I was challenged to take the idea to a new audience to garner additional feedback – that audience being my nine-year old daughter!  I started by sharing my presentation, the concept of natural playgrounds versus traditional playgrounds.  I then asked questions about her ideal play space in a park.  While my daughter found the concept and photos of natural playgrounds “cool” she still gravitated towards traditional play elements like swings and monkey bars.  It’s not that she isn’t interested in the concept, but it’s just that – a concept.  It’s tough for anyone to imagine something aside from what they have always known.  And she has always known traditional playgrounds. 

However, an interesting thing happened on a recent camping trip with my family.  Late August weather in Saskatchewan was not conducive to a beach day and so my kids instead requested to go on a walk to the playground.  On our walk we took the scenic route, a wandering park trail, that leads to the beach, and eventually up another trail to the playground.  This is a ten-minute walk.  However, we arrived at the playground two hours later!

Photo Credit: Jennifer Szakacs

The kids were preoccupied with exploring along the trail, followed by the realization the beach was actually a fantastic spot we had all to ourselves on this cooler, close to fall day.  Even though the temperature was cool, the perfectly calm water and sun with no wind made for great weather to sit and enjoy skipping rocks.  Soon after the shovel and pail that were meant for the man-made sandbox at the playground were being used to build masterpieces on the beach.  And not long after that we sent for bathing suits for the kids so they could get out of their wet clothes and enjoy the water.  We did make a short stop at the playground afterwards, before heading back for a very late lunch, but it was the experience on the beach that stood out. We visit the beach at the park all the time, however I looked at this experience differently, as did my daughter with her knew found knowledge of nature based play experiences.  She realized that while the playground may have been our plan, our experience was elevated by our time connecting directly with nature.        

For me, this drives the point home that while traditional playgrounds may be an amenity our visitors have come to expect, it is the natural elements of our beautiful spaces which draws them to the park in the first place.  We have an opportunity to do more now that we know more.  Remaining open to thinking outside the box could allow us to incorporate the natural features of our parks into play-based educational and interpretive experiences for our youngest park visitors to enjoy.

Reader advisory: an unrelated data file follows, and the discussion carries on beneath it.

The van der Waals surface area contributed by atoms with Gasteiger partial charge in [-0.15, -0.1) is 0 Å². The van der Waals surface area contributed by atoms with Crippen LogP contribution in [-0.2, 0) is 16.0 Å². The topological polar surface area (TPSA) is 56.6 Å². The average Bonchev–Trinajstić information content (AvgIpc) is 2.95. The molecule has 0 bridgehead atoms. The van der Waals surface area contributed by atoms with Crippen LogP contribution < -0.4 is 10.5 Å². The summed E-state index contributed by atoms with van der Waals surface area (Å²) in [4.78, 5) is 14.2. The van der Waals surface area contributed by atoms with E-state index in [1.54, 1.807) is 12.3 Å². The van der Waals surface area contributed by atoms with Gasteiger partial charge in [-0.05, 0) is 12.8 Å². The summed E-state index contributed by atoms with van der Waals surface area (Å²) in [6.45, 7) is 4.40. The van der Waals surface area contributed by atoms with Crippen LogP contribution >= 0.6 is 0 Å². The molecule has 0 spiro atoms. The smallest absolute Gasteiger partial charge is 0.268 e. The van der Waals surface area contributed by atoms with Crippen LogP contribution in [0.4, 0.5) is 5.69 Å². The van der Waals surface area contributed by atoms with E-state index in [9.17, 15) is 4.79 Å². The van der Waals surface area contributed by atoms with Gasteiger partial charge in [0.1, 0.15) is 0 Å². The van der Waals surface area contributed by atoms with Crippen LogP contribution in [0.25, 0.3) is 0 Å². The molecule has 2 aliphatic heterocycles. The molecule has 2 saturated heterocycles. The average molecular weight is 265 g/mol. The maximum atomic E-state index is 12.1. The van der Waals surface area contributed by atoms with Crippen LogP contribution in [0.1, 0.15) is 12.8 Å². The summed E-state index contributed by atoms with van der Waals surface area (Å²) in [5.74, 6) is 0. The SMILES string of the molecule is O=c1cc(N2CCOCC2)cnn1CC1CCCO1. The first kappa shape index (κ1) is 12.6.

Improved Accessibility in New Brunswick Provincial Parks

(Photo Courtesy New Brunswick Parks)

In 2005, I started work with NB’s provincial parks while finishing University and accessibility was starting to become part of the core curriculum around that time.  In 2007, I had the honour to attend the Parks System Leadership course (PSL, the precursor to the Canadian Parks Collective) which was held at William Watson Lodge in Kananaskis, Alberta.

My experience at the PSL course, but more specifically of seeing William Watson Lodge – a purpose built accessible wilderness lodge – first-hand set me on a course to replicate its core values here in New Brunswick. I told Don Carruthers Den Hoed while I was there I wanted to bring it to my province, and my principle since that time has been to promote free, self-guided accessibility throughout our parks system.

This year I got to realize a big part of my accessibility dreams  with the introduction of improved facilities and new equipment in our provincial parks and a statement from our Minister of Tourism, Heritage and Culture that “All New Brunswickers deserve access to high-quality physical and recreational activities. I am delighted that our parks offer better access to people with limited mobility and physical disabilities, as well as new equipment, so they can enjoy nature and experience more of what our parks have to offer on the beach, in the water or down the mountain.”

Upgrades to administration offices, including accessible washrooms, campsites and cabins  and the introduction four Hippocampe wheelchairs, three WaterWheels floating beach wheelchairs and one adaptive mountain bike – the Bowhead Reach – are available this year (2019) in NB provincial parks, free of charge.

Bringing the Bowhead Reach bike to NB was icing on the cake though. I had the privilege of meeting its inventor – Christian Bagg – at another CPC led initiative, the 2016 Canadian Parks Summit in Canmore. This incredible piece of equipment and Christian’s story of determination to lead his own adventures inspired me to try and bring him and the bike to NB.

Josh, a Para-Olympian,  you see on the second bike from the left in the photo above had never heard of the bike before, much less had he been able to explore the trails at the park at his doorstep. Before we got underway with the photo shoot he’d volunteered to help us with, we gave him some time to ‘play’ and get used to the bike. I took him out on the trails and inevitably there were a couple of trees across the path. I managed to lift one enough for him to get out under, but couldn’t budge the other.

Josh was immediately trying to figure out how to backup and I could see a bit of disappointment on his face – this was supposed to be an milestone where he’d have freedom of choice  – and then I clued in and said “just go over it”… Josh  -“Really???… Me – “you bet!”. After that it was a full on sprint for me to even consider keeping up and I’m sure his smile was wider than the handlebars for the rest of the day.

Thank you to the CPC and my NB team for affording me the privilege of meeting park leaders from across the country. It’s given me some of the proudest moments of my life and now we’re getting to inspire a new generation of park lovers, one self-guided adventure at a time!